Pubdate: Mon, 11 Sep 2017
Source: Toronto Star (CN ON)
Copyright: 2017 The Toronto Star
Author: Lee Berthiaume
Page: A3


Minister refuses to weigh in on Ontario's regulation pitch

OTTAWA- The federal government appears ready to take a hands-off
approach as provinces begin rolling out how they plan to police the
sale and use of marijuana once it becomes legal.

Ontario last week became the first province to unveil its plans for
handling legalized pot by announcing that it would closely mimic the
province's current system for liquor.

Marijuana will be sold at 150 dedicated stores run by the Liquor
Control Board of Ontario, it will only be sold to those aged 19 or
over and consumption will be allowed only in private residences.

The proposal has sparked anger and concern from some pot activists and
aspiring retailers, who have warned that Ontario's proposed model will
limit supplies and do little to eliminate the black market.

Public Safety Minister Ralph Goodale refused to weigh in Sunday on
Ontario's proposed plan, and indicated that the federal government
would stay out of how provinces address marijuana legalization.

"Each province has the flexibility to design it the way they think
most appropriate. Ontario has laid out their proposal. That's within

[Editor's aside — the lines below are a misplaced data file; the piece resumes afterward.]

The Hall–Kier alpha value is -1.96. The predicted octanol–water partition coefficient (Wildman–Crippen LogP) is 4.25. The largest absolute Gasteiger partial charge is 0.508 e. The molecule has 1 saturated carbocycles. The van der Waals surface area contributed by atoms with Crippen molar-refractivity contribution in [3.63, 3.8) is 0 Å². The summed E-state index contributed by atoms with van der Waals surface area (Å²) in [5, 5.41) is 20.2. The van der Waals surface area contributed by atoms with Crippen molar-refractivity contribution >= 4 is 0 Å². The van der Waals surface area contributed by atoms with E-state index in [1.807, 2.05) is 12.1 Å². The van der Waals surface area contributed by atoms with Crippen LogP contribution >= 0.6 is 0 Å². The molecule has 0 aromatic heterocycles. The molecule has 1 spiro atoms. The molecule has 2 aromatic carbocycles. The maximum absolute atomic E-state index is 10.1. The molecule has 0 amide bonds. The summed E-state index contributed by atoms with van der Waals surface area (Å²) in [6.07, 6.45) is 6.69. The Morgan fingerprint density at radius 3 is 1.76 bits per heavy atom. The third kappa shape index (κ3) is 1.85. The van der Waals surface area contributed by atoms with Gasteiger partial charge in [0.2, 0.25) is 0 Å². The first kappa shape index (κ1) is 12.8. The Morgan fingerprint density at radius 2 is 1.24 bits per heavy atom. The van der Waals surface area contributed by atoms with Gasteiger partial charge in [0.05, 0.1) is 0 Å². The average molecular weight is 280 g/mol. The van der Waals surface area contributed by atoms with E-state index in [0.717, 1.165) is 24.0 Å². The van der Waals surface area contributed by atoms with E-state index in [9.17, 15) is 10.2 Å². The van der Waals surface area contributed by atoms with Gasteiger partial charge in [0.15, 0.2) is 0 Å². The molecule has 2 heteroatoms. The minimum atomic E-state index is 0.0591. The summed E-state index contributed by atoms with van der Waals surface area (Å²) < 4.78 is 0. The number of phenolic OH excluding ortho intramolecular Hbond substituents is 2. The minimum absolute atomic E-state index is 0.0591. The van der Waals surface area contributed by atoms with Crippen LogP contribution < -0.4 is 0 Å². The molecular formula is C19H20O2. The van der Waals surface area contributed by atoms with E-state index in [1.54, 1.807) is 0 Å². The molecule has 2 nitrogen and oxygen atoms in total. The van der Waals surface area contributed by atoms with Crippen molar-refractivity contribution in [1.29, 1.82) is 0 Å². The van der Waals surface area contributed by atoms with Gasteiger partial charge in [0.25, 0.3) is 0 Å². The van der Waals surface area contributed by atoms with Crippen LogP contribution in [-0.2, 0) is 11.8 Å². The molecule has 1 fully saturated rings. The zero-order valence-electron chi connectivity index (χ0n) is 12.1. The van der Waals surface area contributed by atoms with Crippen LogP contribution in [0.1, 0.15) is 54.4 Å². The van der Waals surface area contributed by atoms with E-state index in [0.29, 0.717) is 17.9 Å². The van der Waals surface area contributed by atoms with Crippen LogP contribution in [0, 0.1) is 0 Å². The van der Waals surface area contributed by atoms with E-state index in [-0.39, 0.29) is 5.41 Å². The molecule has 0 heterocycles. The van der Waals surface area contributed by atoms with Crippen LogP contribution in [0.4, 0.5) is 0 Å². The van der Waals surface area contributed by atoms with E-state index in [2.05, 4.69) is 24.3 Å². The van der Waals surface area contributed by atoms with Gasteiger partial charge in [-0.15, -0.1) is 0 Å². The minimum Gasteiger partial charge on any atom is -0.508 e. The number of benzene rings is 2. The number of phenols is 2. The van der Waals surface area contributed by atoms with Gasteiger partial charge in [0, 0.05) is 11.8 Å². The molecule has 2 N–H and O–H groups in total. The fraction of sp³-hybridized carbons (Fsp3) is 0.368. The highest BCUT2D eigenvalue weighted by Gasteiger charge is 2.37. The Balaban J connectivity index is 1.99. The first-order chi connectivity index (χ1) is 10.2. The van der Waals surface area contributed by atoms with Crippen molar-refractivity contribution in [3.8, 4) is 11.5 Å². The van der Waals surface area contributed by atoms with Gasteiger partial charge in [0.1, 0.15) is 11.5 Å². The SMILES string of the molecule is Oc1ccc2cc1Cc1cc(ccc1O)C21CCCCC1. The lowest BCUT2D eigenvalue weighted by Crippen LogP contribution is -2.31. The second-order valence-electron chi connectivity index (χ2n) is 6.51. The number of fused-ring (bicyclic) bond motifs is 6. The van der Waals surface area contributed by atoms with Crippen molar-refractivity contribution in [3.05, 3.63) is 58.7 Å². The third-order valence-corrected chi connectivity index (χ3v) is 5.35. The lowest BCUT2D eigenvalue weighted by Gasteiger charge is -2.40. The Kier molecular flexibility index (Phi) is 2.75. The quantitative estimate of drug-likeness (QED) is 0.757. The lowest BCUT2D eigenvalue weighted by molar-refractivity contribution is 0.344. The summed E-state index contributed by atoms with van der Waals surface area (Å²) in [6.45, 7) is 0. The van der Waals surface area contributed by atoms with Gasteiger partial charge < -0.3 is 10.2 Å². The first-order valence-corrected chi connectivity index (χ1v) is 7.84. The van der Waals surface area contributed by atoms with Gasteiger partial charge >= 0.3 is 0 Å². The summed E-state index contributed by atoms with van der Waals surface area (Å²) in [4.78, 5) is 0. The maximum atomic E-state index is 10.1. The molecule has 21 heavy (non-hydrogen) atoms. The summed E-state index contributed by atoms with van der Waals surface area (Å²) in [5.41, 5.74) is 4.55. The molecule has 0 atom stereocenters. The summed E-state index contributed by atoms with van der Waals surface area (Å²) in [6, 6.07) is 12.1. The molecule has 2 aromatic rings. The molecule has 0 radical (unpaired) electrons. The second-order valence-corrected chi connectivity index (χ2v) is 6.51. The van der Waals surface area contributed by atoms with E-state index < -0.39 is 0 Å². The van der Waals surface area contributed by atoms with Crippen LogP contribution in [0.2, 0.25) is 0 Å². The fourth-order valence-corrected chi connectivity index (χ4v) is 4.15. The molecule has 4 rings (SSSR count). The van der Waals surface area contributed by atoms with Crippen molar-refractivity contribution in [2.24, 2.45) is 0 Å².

their jurisdiction to do," he said.

"Other provinces, I would imagine now, will come forward with their
recommendations. They may follow the Ontario model. They may choose a
different approach."

Goodale reaffirmed that the purpose of legalization is to keep pot
away from minors and organized crime. He expressed confidence that
whatever model individual provinces decide to adopt, those aims will
be met.

"Each province will adopt different tools as they see fit for their
jurisdiction," Goodale said.

"But there is no diluting of the goal: protect our kids and stop the
flow to crime. And Ontario, I'm sure, will be designing that they
believe will accomplish that objective effectively."

The Trudeau government is moving to legalize recreational marijuana by
next July, and earmarked $247 million over five years on Friday to
support policing and border efforts associated with that plan.

Goodale said the money is part of the Liberals' promise to ensure
provinces, municipalities and law-enforcement agencies have the tools
and resources to enforce the new laws governing legalized pot.

The promised funding includes $161 million to train front-line
officers in how to recognize the signs and symptoms of drug-impaired
driving, provide access to drug-screening devices and educate the public.
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